Sticky Buns (Partybus Bakeshop)

I have a soft spot for sticky buns. Maybe it’s because of those childhood memories of going to the mall and eating the ooey gooey Cinnabon in the cafeteria. There’s nothing better than having one with a cup of coffee in the morning. Several bakeries in the city excel at this pastry, particularly my beloved Balthazar Bakery in Soho, which is now closed indefinitely, but others like Cafe Altro Paradiso, Roberta’s and Mah Ze Dahr (when it is available) make good ones too. Another one to add to the sticky bun list is Partybus Bakeshop, a small bakery in the Lower East Side that I discovered during the early days of NYC quarantine. Their yummy sticky bun reminds me the most of the Cinnabon roll of my youth in that the roll is soft and doughy, but it’s topped with a maple glaze, not frosting. I noticed that Partybus Bakeshop posts several of their baked good recipes on their Instagram. Of course the image of the sticky buns with all the cinnamon swirls caught my eye and I had to make them this week.

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Scones – Inspired by Flour Bakery’s Currant Spelt Oat Scones

I’ve never been to Joanne Chang’s famous Flour Bakery in Boston, but I do have her cookbook, and after having made her banana bread, I’m definitely a big fan. Lately I’ve been on a big baking kick, and I was inspired to pick back up her book and make something new. My friend Timmie told me she made Chang’s currant spelt oat scones, which was published in Pastry Love: A Baker’s Journal of Favorite Recipes. Nobody really gets excited by scones, do they? They look so dry and oversized…especially with oat and spelt in there. But she swore by these, and I can confirm that these are buttery and delightful.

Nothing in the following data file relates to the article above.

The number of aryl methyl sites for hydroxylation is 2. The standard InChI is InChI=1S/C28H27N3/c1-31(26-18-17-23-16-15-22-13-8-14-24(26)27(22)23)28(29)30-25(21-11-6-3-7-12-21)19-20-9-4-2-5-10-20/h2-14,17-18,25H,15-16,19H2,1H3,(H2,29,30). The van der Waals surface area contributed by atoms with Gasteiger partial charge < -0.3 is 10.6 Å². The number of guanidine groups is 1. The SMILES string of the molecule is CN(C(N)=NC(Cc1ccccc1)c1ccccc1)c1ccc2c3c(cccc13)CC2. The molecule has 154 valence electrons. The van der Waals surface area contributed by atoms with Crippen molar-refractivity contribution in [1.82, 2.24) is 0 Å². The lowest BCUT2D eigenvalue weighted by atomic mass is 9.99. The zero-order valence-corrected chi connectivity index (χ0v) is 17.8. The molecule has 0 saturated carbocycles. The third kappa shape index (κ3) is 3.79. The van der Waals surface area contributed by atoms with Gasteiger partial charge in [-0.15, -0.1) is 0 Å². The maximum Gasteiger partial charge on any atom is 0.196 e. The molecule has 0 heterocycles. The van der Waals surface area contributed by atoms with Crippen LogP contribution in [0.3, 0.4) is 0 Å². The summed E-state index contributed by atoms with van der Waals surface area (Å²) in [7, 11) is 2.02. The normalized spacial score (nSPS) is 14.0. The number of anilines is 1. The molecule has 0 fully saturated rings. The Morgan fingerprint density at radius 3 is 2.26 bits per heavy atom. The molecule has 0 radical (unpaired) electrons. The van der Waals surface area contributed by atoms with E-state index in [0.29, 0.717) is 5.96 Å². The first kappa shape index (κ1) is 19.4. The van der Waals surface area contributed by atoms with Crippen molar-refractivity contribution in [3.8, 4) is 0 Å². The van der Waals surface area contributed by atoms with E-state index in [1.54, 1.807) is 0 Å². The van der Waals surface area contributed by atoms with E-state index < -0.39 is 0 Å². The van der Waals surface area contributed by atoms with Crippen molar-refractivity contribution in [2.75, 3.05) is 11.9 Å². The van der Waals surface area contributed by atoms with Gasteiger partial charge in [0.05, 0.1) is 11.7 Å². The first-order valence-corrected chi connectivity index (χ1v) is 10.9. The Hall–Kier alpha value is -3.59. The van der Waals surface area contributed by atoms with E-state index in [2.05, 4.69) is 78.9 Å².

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Gowanus: Freek’s Mill + Ample Hills

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the dining room at freek’s mill

Brooklyn is no big secret these days, but Gowanus is a part of Brooklyn that still feels undiscovered. I ventured out there for the first time last week, and I felt like I was discovering a whole new world where the streets were broad, ice cream parlors came with rooftops and shuffleboard clubs were trending. It’s nowhere near as developed as Bedford Ave and has more in common with low-key locales such as Bushwick and Red Hook–lots of space and warehouses along the water. There is a pretty good restaurant scene in Gowanus, the most well known one is probably The Pines, and now Freek’s Mill, a seasonal, small plates restaurant on Nevins St, is a new addition that continues to bring the average up.

the charred radicchio with burrata, walnuts and currants
the charred radicchio with burrata, walnuts and currants

wood roasted oysters
wood roasted oysters

I’m a little over the whole seasonally driven small plates trend, but after my dinner at Freek’s Mill, I’m having a change of heart. In fact, the small plates concept actually worked in our favor, because that meant we could try more things on the menu, and since everything was so good, we definitely wanted to (and did!) add on to our original order. The charred radicchio, which came with a sweet and creamy burrata, was truly a pleasure. It’s like they broke all the rules regarding leafy vegetable prep, weighing it down with liquids and cheese and testing the limits of its frailty by charring it, yet somehow they came up far, far ahead.